Orville Peck: “I grew up estranged – so I became a cowboy”

Forget sexy cats, world leaders and the cast of Succession. The chicest Halloween costume in 2019 was a slinky wild west satin shirt and fringe-embellished mask that covered the wearer’s entire face, save for a tantalising glimpse of chin. Your party wasn’t a party unless someone was sporting the Lone Ranger-moseying-down-to-Torture Garden look of country crooner Orville Peck.

“I heard people say they were going to do it, but I thought there would be just five or six,” explains a gravel-voiced Peck down the line from Copenhagen as he nears the end of his European tour. “But if you look at the tagged photos on my Instagram it was hundreds and hundreds of people of every age, gender and race, including a woman that looks like she’s probably in her 80s and a Brazilian influencer in a Swarovski crystal mask.”

That so many want to pay tribute to the mysterious Canadian artist and his sumptuous style is no surprise. Since the March release of his velvety debut album, Pony, the pseudonymous, gay singer-songwriter, whose real identity remains a mystery, has become something of a cult figure for the LGBT community and country fans alike. Rapper Lil Nas X might have updated the genre for an LGBT audience with his smash-hit Old Town Road, while the Grammy-winning Kacey Musgraves is an outspoken ally, but country boys who sing about other boys are still few and far between, with Peck as their leading light. (“See the boys as they walk on by … It’s enough to make a young man … ” he sighs melancholically on Dead of Night.) The mainstream is paying close attention, too, with a recent feature on the soundtrack of HBO’s Watchmen series rocketing him into the ears of millions.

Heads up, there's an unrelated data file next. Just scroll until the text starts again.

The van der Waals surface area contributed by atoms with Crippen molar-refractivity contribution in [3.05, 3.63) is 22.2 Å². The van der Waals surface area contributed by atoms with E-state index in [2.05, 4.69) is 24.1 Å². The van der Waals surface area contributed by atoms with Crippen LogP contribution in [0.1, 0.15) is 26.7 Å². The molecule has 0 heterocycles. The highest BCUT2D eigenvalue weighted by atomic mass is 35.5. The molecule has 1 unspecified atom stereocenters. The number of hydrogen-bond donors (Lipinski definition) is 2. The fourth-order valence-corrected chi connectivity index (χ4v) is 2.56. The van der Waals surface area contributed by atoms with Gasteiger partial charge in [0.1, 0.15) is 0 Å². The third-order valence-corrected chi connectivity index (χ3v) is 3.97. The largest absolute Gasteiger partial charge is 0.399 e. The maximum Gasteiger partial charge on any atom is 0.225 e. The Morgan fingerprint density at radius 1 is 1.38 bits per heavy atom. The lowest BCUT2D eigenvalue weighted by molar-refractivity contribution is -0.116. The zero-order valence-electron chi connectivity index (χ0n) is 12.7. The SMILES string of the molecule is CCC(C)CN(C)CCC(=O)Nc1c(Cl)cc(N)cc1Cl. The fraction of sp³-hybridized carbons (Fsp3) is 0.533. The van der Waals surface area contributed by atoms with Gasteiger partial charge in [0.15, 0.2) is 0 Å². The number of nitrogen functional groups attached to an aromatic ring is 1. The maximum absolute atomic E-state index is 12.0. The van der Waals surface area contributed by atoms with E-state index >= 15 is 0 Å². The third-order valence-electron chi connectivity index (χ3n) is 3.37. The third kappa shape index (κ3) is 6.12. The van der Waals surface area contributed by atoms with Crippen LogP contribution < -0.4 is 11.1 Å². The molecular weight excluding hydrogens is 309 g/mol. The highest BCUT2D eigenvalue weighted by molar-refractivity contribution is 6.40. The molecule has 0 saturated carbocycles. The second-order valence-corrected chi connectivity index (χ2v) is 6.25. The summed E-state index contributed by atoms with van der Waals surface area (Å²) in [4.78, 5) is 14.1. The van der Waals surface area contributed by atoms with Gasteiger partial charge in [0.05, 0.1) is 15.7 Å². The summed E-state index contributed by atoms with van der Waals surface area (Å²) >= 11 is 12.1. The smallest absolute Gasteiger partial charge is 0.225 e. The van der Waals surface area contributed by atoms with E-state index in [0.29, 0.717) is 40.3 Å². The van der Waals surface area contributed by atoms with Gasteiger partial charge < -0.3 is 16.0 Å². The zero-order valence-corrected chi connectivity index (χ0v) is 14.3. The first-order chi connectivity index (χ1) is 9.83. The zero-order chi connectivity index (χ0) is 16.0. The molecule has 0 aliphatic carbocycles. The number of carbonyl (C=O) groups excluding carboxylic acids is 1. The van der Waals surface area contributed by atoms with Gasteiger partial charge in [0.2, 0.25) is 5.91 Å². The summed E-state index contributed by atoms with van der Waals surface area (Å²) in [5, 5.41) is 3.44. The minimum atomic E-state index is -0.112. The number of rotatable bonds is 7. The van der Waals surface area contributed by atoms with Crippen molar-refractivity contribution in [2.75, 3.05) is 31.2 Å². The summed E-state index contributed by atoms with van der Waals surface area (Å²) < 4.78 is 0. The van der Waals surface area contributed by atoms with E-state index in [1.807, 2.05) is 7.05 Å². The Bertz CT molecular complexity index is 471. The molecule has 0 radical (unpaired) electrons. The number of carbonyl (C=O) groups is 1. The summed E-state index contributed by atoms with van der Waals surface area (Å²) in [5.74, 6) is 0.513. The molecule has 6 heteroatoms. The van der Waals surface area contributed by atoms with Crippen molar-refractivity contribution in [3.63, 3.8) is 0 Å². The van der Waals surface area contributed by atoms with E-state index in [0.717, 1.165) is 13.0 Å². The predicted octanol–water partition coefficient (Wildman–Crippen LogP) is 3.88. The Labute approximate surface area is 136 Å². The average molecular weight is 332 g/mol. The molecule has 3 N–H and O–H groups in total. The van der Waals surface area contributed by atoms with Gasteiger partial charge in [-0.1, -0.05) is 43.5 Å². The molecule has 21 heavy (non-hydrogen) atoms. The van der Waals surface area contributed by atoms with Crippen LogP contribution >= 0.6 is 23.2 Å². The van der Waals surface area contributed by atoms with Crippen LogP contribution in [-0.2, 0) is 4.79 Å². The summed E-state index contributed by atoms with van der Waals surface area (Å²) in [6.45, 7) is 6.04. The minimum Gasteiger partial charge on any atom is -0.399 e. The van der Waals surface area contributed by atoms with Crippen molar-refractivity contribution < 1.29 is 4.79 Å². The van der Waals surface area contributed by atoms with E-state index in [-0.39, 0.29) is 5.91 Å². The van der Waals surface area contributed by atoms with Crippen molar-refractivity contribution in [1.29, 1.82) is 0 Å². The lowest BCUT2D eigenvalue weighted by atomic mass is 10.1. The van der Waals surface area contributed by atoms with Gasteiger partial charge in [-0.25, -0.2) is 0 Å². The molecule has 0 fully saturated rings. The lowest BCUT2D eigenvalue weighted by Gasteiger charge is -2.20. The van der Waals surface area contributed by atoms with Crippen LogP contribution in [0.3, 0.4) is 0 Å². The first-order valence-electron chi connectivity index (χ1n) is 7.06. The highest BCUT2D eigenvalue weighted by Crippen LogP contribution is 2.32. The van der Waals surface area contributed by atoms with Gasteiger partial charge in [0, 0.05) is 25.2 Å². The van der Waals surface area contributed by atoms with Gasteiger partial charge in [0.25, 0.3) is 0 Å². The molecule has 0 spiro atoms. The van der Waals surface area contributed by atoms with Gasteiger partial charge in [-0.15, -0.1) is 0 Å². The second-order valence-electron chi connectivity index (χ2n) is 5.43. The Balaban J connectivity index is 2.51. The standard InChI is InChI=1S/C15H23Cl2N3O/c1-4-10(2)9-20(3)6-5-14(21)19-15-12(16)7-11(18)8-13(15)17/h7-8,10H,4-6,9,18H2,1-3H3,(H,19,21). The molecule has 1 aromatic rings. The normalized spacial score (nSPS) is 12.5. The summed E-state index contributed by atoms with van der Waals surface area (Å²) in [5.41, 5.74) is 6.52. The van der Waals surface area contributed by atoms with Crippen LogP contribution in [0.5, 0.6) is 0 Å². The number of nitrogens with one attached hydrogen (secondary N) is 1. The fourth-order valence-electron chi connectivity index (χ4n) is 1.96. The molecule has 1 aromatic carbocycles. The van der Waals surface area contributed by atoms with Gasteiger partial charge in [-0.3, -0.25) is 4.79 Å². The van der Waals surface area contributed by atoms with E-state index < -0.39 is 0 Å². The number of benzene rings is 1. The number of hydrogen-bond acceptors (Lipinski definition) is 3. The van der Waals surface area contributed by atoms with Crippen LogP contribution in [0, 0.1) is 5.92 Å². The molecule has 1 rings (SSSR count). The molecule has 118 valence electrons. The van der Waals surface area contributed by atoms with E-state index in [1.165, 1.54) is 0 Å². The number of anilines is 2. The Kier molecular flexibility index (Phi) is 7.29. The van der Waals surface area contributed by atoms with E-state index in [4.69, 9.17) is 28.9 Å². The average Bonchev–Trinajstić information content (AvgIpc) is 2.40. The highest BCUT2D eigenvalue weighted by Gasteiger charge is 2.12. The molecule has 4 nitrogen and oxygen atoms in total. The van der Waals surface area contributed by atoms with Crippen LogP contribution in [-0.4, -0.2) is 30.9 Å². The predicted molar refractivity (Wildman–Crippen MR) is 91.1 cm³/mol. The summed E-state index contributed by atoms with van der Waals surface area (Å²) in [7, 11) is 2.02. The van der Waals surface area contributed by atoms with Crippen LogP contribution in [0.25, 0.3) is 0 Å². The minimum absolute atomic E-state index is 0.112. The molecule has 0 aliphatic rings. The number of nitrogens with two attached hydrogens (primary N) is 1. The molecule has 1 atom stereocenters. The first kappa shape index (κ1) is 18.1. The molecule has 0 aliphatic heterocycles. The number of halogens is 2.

Faithfully following in the classic western tradition, Peck’s lyrics might break new ground but his sound is deeply old school, combining Johnny Cash’s sauntering outlaw persona with Patsy Cline’s melancholy and a whole lot of Tammy Wynette fabulousness. “The first aspect of country that I fell in love with was that it was so theatrical and bold. Everyone had their brand or their role, like old Hollywood,” explains Peck, who connected with the shimmering aesthetic when he was just a kid. It was Dolly Parton’s rhinestone sparkle and “cheerful girl from the mountains who couldn’t catch a break” persona that entranced him the most. “I remember the moment when I realised that she wasn’t a character and that she was a person,” he laughs. “I kind of thought she was like Pee-wee Herman.”

Like his heroes, Peck might look a million dollars but lyrically he stays true to his own difficult story, which is one with its roots in isolation and unhappiness. “I grew up fairly lonely, feeling pretty outcast and alienated,” he says. “So my translation of that into a country and western star was to be this lone cowboy figure.”

Peck has no plans to reveal his true identity to fans and is keen to maintain anonymity, a comment not just on freedom of artistic expression but on his sexuality, too. After various attempts to “out” him and his history, he released a statement earlier this year explaining how, in navigating the music industry as a gay country musician, he already had to endure “daily hate, bullying, aggression, and people actively trying to discredit what I do”. He added: “So whether or not Orville was the name I was born with is irrelevant. I understand there is a temptation to try and unmask what I do, but to do so would be to miss the point entirely.”

Peck’s diverse crowds are also here to stand up and be counted. At any one gig you will find a mixture of drag queens, club kids, the indie faithful (Peck is signed to famed grunge label Sub Pop) and Nudie-suited Gram Parsons types. Peck often also chooses drag acts to open up his shows, which makes a welcome change from your classic glum guitar lads. “I have a respect for drag queens as people and how much work and dedication goes into that with sometimes very little payback,” reasons Peck of his bookings. “And besides all of that, I think having a drag queen around is always better.” Funnily enough, the same logic also applies to Orville Peck.

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